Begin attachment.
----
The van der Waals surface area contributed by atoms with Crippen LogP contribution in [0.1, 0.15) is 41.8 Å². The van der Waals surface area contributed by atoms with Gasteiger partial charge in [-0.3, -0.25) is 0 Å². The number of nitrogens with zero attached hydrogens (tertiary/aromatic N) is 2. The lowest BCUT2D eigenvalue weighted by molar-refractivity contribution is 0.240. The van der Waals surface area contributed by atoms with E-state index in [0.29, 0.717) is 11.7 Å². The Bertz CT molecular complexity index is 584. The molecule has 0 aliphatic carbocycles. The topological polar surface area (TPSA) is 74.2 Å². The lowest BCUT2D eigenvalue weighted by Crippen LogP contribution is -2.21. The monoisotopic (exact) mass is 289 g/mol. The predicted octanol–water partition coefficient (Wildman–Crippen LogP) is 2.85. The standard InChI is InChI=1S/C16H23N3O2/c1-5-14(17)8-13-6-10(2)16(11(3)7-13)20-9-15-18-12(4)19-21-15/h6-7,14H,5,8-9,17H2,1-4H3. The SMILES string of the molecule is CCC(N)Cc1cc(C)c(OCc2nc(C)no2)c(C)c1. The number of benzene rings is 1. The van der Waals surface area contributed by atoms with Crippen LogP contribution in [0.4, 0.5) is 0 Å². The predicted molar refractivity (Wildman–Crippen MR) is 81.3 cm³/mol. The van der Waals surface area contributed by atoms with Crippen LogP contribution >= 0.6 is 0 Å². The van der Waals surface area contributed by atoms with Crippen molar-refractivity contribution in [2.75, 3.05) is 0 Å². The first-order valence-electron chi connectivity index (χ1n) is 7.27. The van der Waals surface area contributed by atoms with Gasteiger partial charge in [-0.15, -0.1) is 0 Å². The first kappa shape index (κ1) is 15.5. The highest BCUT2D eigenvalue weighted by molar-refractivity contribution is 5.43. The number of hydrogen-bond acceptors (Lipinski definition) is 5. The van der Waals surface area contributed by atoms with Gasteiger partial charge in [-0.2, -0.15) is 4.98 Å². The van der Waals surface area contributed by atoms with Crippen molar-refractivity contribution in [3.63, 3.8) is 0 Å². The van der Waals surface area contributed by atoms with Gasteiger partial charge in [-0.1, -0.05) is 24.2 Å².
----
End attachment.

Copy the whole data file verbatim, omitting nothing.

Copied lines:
The van der Waals surface area contributed by atoms with Crippen LogP contribution in [0.1, 0.15) is 41.8 Å². The van der Waals surface area contributed by atoms with Gasteiger partial charge in [-0.3, -0.25) is 0 Å². The number of nitrogens with zero attached hydrogens (tertiary/aromatic N) is 2. The lowest BCUT2D eigenvalue weighted by molar-refractivity contribution is 0.240. The van der Waals surface area contributed by atoms with E-state index in [0.29, 0.717) is 11.7 Å². The Bertz CT molecular complexity index is 584. The molecule has 0 aliphatic carbocycles. The topological polar surface area (TPSA) is 74.2 Å². The lowest BCUT2D eigenvalue weighted by Crippen LogP contribution is -2.21. The monoisotopic (exact) mass is 289 g/mol. The predicted octanol–water partition coefficient (Wildman–Crippen LogP) is 2.85. The standard InChI is InChI=1S/C16H23N3O2/c1-5-14(17)8-13-6-10(2)16(11(3)7-13)20-9-15-18-12(4)19-21-15/h6-7,14H,5,8-9,17H2,1-4H3. The SMILES string of the molecule is CCC(N)Cc1cc(C)c(OCc2nc(C)no2)c(C)c1. The number of benzene rings is 1. The van der Waals surface area contributed by atoms with Crippen LogP contribution in [0.4, 0.5) is 0 Å². The predicted molar refractivity (Wildman–Crippen MR) is 81.3 cm³/mol. The van der Waals surface area contributed by atoms with Crippen LogP contribution >= 0.6 is 0 Å². The van der Waals surface area contributed by atoms with Crippen molar-refractivity contribution in [2.75, 3.05) is 0 Å². The first-order valence-electron chi connectivity index (χ1n) is 7.27. The van der Waals surface area contributed by atoms with Gasteiger partial charge in [-0.15, -0.1) is 0 Å². The first kappa shape index (κ1) is 15.5. The highest BCUT2D eigenvalue weighted by molar-refractivity contribution is 5.43. The number of hydrogen-bond acceptors (Lipinski definition) is 5. The van der Waals surface area contributed by atoms with Gasteiger partial charge in [-0.2, -0.15) is 4.98 Å². The van der Waals surface area contributed by atoms with Crippen molar-refractivity contribution in [3.63, 3.8) is 0 Å². The van der Waals surface area contributed by atoms with Gasteiger partial charge in [-0.1, -0.05) is 24.2 Å².